The most likely reason white fungus balls appear in your soil is the addition of contaminated organic matter, such as compost. This is because the white fungus thrives in conditions where decomposing organic matter is present.

The stinkhorn fungus, in particular, grows well amongst decaying organic waste, especially when kept damp all the time.

In order to reduce the possibility of fungus developing, later on, it’s also a good idea to undertake a thorough cleaning of the soil and pots. 

This is because once these fungi are in your soil, they will grow and spread, especially if there are decaying or rotting organic materials nearby.

Find out whether plants need soil.

Is Fungus In Soil Bad?

Is Fungus In Soil Bad?

Even though stinkhorns and most fuzzballs are not dangerous, they can quickly turn into an unsightly and unhealthy growth that upsets your plant’s environment.

The white balls that are fungal growths are often not harmful to your plants.

But for hygienic reasons, you will probably prefer to keep your gardens and pots free of any bacteria.

White fungus balls found in the soil are not dangerous

White fungus balls found in the soil are not dangerous, but if they develop unchecked, they might eventually cause issues. Also, any white fungus balls that are anywhere in your landscape are toxic to animals. Therefore, it is preferable to stop their growth before it begins.

If you discover solid white balls beneath the soil’s surface, there may be a larger issue present. 

These are larger fungal growths, and they can be as large as a golf ball or the size of a sparrow’s egg.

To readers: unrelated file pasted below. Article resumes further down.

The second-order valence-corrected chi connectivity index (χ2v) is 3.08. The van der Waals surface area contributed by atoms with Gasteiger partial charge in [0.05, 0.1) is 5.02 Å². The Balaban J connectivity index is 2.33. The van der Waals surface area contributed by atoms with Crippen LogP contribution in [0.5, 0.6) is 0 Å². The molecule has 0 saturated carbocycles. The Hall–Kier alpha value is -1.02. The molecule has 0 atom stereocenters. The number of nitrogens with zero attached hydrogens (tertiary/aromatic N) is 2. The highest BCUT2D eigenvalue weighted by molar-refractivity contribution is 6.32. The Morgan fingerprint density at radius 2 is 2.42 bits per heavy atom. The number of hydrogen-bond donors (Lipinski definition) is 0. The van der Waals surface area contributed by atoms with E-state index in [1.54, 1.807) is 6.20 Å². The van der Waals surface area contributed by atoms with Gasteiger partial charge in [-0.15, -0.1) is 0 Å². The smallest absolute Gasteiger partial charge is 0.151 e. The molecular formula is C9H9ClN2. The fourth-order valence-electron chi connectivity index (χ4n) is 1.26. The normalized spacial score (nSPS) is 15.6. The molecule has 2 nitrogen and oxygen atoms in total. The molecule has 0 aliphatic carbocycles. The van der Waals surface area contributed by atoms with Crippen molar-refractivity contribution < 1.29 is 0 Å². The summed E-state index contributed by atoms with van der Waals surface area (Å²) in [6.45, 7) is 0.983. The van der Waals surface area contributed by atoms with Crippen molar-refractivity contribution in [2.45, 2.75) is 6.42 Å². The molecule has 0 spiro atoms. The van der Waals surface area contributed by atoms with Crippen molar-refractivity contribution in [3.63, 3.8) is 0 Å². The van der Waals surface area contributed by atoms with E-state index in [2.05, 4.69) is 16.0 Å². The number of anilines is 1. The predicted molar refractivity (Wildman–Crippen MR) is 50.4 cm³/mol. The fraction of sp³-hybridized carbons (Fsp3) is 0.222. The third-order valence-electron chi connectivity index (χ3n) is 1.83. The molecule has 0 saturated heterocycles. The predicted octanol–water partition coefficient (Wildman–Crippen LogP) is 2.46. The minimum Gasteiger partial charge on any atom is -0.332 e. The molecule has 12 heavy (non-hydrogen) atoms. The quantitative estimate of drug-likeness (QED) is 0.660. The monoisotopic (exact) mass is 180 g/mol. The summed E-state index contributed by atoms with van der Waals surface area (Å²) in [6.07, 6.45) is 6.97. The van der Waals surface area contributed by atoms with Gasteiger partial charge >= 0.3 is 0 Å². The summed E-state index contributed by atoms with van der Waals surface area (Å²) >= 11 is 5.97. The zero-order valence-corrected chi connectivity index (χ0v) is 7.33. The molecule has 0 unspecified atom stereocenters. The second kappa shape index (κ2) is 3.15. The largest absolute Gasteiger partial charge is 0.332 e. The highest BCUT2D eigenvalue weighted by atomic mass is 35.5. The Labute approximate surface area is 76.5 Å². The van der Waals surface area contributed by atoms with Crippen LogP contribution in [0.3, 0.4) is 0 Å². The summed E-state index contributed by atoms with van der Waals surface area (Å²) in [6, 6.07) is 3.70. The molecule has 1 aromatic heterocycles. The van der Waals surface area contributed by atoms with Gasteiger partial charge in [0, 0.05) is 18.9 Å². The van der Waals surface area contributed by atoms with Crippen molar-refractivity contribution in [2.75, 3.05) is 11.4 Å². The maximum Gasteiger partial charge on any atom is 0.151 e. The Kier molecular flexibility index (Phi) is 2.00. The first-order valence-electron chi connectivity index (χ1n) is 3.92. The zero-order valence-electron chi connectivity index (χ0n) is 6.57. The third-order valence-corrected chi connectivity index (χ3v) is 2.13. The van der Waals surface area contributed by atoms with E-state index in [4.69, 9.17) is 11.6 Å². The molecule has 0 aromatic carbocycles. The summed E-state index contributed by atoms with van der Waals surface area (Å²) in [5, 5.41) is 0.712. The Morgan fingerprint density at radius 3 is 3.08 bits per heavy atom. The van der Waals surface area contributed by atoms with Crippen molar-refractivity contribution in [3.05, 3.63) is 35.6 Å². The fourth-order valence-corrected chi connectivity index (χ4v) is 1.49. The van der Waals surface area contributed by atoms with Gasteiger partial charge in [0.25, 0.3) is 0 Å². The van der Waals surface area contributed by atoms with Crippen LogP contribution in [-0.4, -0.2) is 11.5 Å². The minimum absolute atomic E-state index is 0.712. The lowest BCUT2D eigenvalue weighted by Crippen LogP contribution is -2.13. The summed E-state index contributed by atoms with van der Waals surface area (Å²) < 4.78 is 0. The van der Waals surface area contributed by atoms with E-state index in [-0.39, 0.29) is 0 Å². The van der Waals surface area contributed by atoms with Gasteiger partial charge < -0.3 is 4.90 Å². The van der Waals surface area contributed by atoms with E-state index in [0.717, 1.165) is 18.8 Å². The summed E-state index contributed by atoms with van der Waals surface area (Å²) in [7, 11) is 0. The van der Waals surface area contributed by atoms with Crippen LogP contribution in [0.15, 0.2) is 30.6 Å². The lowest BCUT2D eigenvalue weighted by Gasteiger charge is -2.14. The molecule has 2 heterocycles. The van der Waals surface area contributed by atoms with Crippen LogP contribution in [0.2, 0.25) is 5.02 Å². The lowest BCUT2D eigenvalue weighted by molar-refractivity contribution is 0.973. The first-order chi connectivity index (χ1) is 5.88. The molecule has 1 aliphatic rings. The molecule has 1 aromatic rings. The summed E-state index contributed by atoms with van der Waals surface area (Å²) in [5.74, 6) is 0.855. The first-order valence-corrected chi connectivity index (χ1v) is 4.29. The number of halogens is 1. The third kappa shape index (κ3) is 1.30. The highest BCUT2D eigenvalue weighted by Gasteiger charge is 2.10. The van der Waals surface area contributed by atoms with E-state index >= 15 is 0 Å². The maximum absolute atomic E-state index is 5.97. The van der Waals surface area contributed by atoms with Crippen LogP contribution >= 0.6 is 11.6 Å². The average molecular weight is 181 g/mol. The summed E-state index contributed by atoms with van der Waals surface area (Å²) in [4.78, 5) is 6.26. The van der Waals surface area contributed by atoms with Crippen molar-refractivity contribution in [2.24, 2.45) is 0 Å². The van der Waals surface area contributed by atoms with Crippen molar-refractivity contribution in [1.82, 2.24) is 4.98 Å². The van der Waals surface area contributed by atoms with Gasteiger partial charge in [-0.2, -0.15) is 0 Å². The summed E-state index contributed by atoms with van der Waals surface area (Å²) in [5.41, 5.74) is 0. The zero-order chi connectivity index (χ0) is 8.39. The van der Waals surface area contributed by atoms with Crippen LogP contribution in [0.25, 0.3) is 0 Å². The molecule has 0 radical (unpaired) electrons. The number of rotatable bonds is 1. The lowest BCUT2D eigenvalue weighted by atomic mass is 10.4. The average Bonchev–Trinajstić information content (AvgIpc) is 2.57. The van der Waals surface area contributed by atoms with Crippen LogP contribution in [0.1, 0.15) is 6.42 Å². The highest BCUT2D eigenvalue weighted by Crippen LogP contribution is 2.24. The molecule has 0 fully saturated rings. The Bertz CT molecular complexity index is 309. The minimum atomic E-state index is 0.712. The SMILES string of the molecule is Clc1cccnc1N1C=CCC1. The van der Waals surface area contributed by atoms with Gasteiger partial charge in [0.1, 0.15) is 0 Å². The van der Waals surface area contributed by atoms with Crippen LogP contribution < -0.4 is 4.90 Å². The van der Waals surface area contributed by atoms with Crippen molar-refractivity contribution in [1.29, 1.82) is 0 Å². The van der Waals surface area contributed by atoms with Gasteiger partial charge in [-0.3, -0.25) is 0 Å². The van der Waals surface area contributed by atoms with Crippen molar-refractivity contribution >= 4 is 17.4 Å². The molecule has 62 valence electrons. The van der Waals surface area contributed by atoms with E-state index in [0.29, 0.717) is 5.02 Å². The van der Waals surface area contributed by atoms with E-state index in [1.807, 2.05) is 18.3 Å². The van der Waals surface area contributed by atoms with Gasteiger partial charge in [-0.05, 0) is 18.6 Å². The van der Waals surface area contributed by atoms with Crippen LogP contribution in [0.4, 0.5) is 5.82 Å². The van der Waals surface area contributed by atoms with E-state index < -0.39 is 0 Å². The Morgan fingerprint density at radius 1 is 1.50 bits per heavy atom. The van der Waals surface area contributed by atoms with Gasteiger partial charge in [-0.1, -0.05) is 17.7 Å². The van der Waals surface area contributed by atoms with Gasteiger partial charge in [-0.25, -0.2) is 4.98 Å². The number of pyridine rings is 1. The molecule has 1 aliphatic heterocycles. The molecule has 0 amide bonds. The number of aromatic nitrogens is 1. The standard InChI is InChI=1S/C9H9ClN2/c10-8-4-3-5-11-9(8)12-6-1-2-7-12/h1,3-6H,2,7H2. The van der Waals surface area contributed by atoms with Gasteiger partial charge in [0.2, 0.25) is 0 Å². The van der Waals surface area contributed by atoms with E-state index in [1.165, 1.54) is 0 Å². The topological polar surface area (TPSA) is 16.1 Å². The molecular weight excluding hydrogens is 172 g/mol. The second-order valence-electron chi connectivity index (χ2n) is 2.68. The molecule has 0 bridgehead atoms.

Slimy stalks can grow upward from the fruiting bodies and disperse a foul smell around your plants, but they cannot damage people or plants.

Since stinkhorns are very hard to remove from a mulched area, using any additional ways to get rid of them, such as fungicides or bleach treatment, is just not worth it. 

Better would be to just rake away the damp mulched parts of your garden regularly. 

Learn about the role of fungus in the soil.

Tiny White Spots In Soil

Tiny White Spots In Soil

It’s likely that you used uncomposted grass clippings as mulch if you see clusters of hundreds of small white balls on the soil’s surface.

These white balls resemble piles of fertilizer or bug eggs in appearance

These white balls resemble piles of fertilizer or bug eggs in appearance. They are harmless slime molds, not fungus colonies.

These white eggs are becoming fruiting bodies, and you will discover spores within if you break one of these balls apart.

You might wish to keep seedlings and fresh growth away from fungal development even if they are not damaging to your plants.

What Are The White Balls In Potting Soil

What Are The White Balls In Potting Soil

Have you ever observed little white polystyrene-like balls in potting soil? 

The tiny white balls in your potting soil are a perlite component added by commercial potting soil vendors that give your plants extra nutrients and help water drain.

Perlite has a multitude of microscopic cells, rather like a sponge, and when it becomes saturated with moisture, it seeps into its core. 

So, even when the rest of the soil dries up, this mechanism enables the perlite to provide the soil with a water reservoir.

Potting mixes should ideally contain perlite. 

Cooling lava creates the perlite mineral, but not all sellers of potting mix use it. 

Some companies substitute cheaper imitations such as polystyrene beads that perform similarly to perlite but harm the environment. 

Verify the label if you are unsure. Perlite ought to be listed as an ingredient. 

Change to a new brand if it contains styrofoam or any other component produced from plastic. 

When styrofoam is mixed with potting soil, plastic enters the ecosystem.

Find recipes to make your own perlite potting soil here.

About the author

Greg Volente

Greg Volente holds a Naturalist Certificate from the Morton Arboretum, worked for The Nature Conservancy leading environmental education programs and doing natural areas restoration, and worked in the soil science research & testing lab at Michigan State University. Besides gardening, he's an avid wildflower enthusiast, and loves botanizing, hiking, and backpacking.